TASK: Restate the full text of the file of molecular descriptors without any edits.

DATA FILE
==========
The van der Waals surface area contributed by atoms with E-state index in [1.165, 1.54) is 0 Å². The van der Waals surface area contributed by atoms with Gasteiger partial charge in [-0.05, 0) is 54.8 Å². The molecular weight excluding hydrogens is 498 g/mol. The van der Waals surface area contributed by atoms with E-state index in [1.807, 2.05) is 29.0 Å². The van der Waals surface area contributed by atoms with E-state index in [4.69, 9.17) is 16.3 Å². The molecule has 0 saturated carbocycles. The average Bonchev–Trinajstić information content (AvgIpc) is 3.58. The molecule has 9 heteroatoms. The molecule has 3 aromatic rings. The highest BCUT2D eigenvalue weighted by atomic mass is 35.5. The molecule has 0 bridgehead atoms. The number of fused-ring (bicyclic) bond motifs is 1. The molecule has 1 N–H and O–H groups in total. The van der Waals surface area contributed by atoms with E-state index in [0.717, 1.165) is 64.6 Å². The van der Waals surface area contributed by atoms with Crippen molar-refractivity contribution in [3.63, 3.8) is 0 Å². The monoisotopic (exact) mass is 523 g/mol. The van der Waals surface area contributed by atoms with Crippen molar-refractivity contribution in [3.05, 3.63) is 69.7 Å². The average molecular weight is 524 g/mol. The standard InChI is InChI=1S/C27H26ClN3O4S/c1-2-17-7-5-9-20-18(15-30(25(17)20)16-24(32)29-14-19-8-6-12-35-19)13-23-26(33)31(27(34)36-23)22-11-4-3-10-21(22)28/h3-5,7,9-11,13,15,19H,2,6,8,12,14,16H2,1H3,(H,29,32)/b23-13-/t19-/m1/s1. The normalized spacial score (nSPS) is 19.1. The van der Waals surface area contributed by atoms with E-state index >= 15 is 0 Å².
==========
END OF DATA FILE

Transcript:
The van der Waals surface area contributed by atoms with E-state index in [1.165, 1.54) is 0 Å². The van der Waals surface area contributed by atoms with Gasteiger partial charge in [-0.05, 0) is 54.8 Å². The molecular weight excluding hydrogens is 498 g/mol. The van der Waals surface area contributed by atoms with E-state index in [1.807, 2.05) is 29.0 Å². The van der Waals surface area contributed by atoms with E-state index in [4.69, 9.17) is 16.3 Å². The molecule has 0 saturated carbocycles. The average Bonchev–Trinajstić information content (AvgIpc) is 3.58. The molecule has 9 heteroatoms. The molecule has 3 aromatic rings. The highest BCUT2D eigenvalue weighted by atomic mass is 35.5. The molecule has 0 bridgehead atoms. The number of fused-ring (bicyclic) bond motifs is 1. The molecule has 1 N–H and O–H groups in total. The van der Waals surface area contributed by atoms with E-state index in [0.717, 1.165) is 64.6 Å². The van der Waals surface area contributed by atoms with Crippen molar-refractivity contribution in [3.63, 3.8) is 0 Å². The monoisotopic (exact) mass is 523 g/mol. The van der Waals surface area contributed by atoms with Crippen molar-refractivity contribution in [3.05, 3.63) is 69.7 Å². The average molecular weight is 524 g/mol. The standard InChI is InChI=1S/C27H26ClN3O4S/c1-2-17-7-5-9-20-18(15-30(25(17)20)16-24(32)29-14-19-8-6-12-35-19)13-23-26(33)31(27(34)36-23)22-11-4-3-10-21(22)28/h3-5,7,9-11,13,15,19H,2,6,8,12,14,16H2,1H3,(H,29,32)/b23-13-/t19-/m1/s1. The normalized spacial score (nSPS) is 19.1. The van der Waals surface area contributed by atoms with E-state index >= 15 is 0 Å².